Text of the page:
Q: You said that the Speaker has told you that their principles on immigration reform will be good and that they'll be acceptable to the Democratic Party.
Leader Pelosi. He thought so. Yeah. We'll see.
Q: Did he assure you at all that there would be a pathway to citizenship?
Leader Pelosi. We didn't talk about it at that level of detail in terms of the provisions of the bill, just principles. For example, we have our principles which we have established – longstanding, established by the House Democratic Caucus, going back years. And they are about securing our border, protecting our workers, uniting our families, and having a path to citizenship.
I don't know the form that they will take. I think they are changing it, in fact saying it is principles, it's standards, and we'll see what that is. But I believe it is a good faith effort to find common ground, and we look forward to seeing what they are.
Q: If they only come forward with a path to legalization, though, would that be a nonstarter for the Democratic Caucus?
Leader Pelosi. Well, any proposal is a starter. The starter is that's not where we're going to go. But in our caucus there has to be a path to citizenship. That doesn't mean as the Senate bill has. The Senate bill does not have a path to citizenship for everyone. It's, say, eleven million people, and theirs covers eight million people. And the others may get on a path, but the clearer path is for a bigger chunk. So when we talk about a path to citizenship, it doesn't say you're instantly a citizen, all of you. No, there are hurdles to get over. The path is in some ways an arduous one and people have to go down the path to make it happen. But we need to have that path. It's not only about the immigrants, it's about America. We're not a country that says do our work, but you can only have a limited legal status in our country. We would criticize other countries that did that.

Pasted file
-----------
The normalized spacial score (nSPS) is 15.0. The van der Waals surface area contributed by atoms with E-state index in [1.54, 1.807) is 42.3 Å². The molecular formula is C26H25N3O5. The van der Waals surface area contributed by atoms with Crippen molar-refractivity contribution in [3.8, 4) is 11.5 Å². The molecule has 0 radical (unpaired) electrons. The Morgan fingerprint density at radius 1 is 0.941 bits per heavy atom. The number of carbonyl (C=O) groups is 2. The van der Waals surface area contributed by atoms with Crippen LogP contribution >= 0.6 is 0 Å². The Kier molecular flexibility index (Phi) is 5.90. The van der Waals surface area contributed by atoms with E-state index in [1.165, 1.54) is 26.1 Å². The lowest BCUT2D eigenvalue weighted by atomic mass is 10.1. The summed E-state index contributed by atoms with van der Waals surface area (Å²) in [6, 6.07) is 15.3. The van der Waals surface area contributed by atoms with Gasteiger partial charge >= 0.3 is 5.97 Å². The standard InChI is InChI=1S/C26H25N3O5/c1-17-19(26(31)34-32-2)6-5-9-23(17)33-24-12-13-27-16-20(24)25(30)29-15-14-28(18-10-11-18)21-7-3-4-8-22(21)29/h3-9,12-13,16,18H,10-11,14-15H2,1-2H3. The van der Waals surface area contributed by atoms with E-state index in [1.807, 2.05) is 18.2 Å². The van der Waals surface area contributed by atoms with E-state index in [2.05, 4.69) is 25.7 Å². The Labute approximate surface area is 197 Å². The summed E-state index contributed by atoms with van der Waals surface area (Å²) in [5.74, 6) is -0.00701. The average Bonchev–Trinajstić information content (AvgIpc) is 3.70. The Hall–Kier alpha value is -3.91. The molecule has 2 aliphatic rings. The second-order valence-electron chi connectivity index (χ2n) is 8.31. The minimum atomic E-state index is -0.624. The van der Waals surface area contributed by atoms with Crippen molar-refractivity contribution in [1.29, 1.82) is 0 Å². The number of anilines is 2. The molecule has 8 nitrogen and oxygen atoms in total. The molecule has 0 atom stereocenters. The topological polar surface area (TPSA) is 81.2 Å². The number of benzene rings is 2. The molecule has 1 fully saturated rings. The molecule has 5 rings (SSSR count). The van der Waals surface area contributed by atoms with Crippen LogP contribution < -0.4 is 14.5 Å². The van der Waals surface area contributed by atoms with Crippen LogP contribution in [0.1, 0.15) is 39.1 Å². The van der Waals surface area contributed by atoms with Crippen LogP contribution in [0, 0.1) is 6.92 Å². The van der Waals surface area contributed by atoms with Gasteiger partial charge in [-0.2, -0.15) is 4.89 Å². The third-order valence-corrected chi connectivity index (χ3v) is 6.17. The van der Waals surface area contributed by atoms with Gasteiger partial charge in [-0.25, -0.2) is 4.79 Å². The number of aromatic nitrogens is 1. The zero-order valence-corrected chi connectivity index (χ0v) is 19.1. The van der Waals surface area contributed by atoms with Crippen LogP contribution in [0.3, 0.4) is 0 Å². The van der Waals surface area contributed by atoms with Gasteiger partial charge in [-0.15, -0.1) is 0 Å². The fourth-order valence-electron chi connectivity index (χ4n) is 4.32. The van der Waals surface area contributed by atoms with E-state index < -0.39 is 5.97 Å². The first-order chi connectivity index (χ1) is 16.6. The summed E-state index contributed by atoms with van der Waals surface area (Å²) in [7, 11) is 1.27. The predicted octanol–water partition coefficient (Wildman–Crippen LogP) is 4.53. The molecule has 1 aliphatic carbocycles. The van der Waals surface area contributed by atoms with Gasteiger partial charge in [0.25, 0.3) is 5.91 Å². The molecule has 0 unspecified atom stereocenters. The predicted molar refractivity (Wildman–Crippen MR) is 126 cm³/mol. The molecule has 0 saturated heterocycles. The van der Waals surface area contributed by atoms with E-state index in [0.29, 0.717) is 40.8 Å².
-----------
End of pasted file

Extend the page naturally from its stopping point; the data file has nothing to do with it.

Q: Ms. Pelosi, last night Representative Grimm told a reporter that he could break him and throw him over the balcony. I wanted to know if you saw that exchange at all?
Leader Pelosi. No.
Q: And if you feel that there should be any reprimand, perhaps an investigation by the House Ethics Committee into Representative Grimm for that?
Leader Pelosi. To tell the truth, I am so exhilarated about the speech of the President of the United States, I didn't pay that much attention to Representative Grimm. I think his actions speak for themselves. I don't need to comment on that.
Q: Leader Pelosi, Democrats have been kicked around on a couple of your big issues over the last few weeks, with unemployment insurance, and the cuts to the SNAP program and the farm bill, and yet your caucus has provided the votes to pass these bigger pieces of legislation: the budget agreement and the farm bill this morning. What leverage do Democrats have left, particularly on UI, and are you going to be willing to withhold votes on future legislation in order to accomplish those goals?